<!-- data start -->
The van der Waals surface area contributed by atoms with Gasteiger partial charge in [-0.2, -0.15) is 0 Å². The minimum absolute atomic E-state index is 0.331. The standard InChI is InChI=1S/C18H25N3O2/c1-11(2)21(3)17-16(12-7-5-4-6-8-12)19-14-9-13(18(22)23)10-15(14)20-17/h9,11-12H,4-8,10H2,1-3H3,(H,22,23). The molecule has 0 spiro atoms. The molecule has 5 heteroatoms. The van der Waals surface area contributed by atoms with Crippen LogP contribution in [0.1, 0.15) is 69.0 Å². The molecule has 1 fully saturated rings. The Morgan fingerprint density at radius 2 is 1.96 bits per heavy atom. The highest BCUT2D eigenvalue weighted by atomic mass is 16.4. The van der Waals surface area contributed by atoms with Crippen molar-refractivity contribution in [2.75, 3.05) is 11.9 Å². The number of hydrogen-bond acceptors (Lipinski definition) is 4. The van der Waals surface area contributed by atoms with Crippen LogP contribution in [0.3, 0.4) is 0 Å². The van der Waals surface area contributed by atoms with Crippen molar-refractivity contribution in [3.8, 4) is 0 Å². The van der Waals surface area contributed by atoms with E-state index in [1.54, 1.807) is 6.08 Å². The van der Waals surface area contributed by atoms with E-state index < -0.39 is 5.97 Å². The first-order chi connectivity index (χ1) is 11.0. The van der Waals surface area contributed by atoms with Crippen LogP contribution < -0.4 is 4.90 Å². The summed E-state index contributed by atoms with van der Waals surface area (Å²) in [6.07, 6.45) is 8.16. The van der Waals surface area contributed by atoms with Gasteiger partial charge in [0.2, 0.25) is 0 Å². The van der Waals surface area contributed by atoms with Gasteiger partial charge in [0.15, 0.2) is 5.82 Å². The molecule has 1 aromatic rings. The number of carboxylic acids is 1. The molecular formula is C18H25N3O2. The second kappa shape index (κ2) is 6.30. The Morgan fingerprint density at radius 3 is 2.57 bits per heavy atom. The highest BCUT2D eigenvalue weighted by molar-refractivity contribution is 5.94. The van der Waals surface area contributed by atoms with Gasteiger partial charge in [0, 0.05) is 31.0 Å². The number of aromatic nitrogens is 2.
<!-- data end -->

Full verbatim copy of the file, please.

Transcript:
The van der Waals surface area contributed by atoms with Gasteiger partial charge in [-0.2, -0.15) is 0 Å². The minimum absolute atomic E-state index is 0.331. The standard InChI is InChI=1S/C18H25N3O2/c1-11(2)21(3)17-16(12-7-5-4-6-8-12)19-14-9-13(18(22)23)10-15(14)20-17/h9,11-12H,4-8,10H2,1-3H3,(H,22,23). The molecule has 0 spiro atoms. The molecule has 5 heteroatoms. The van der Waals surface area contributed by atoms with Crippen LogP contribution in [0.1, 0.15) is 69.0 Å². The molecule has 1 fully saturated rings. The Morgan fingerprint density at radius 2 is 1.96 bits per heavy atom. The highest BCUT2D eigenvalue weighted by atomic mass is 16.4. The van der Waals surface area contributed by atoms with Crippen molar-refractivity contribution in [2.75, 3.05) is 11.9 Å². The number of hydrogen-bond acceptors (Lipinski definition) is 4. The van der Waals surface area contributed by atoms with Crippen LogP contribution in [0.3, 0.4) is 0 Å². The van der Waals surface area contributed by atoms with Crippen molar-refractivity contribution in [3.8, 4) is 0 Å². The van der Waals surface area contributed by atoms with E-state index in [1.54, 1.807) is 6.08 Å². The van der Waals surface area contributed by atoms with E-state index < -0.39 is 5.97 Å². The first-order chi connectivity index (χ1) is 11.0. The van der Waals surface area contributed by atoms with Crippen LogP contribution < -0.4 is 4.90 Å². The summed E-state index contributed by atoms with van der Waals surface area (Å²) in [6.07, 6.45) is 8.16. The van der Waals surface area contributed by atoms with Gasteiger partial charge in [0.2, 0.25) is 0 Å². The van der Waals surface area contributed by atoms with Gasteiger partial charge in [0.15, 0.2) is 5.82 Å². The molecule has 1 aromatic rings. The number of carboxylic acids is 1. The molecular formula is C18H25N3O2. The second kappa shape index (κ2) is 6.30. The Morgan fingerprint density at radius 3 is 2.57 bits per heavy atom. The highest BCUT2D eigenvalue weighted by molar-refractivity contribution is 5.94. The van der Waals surface area contributed by atoms with Gasteiger partial charge in [0, 0.05) is 31.0 Å². The number of aromatic nitrogens is 2.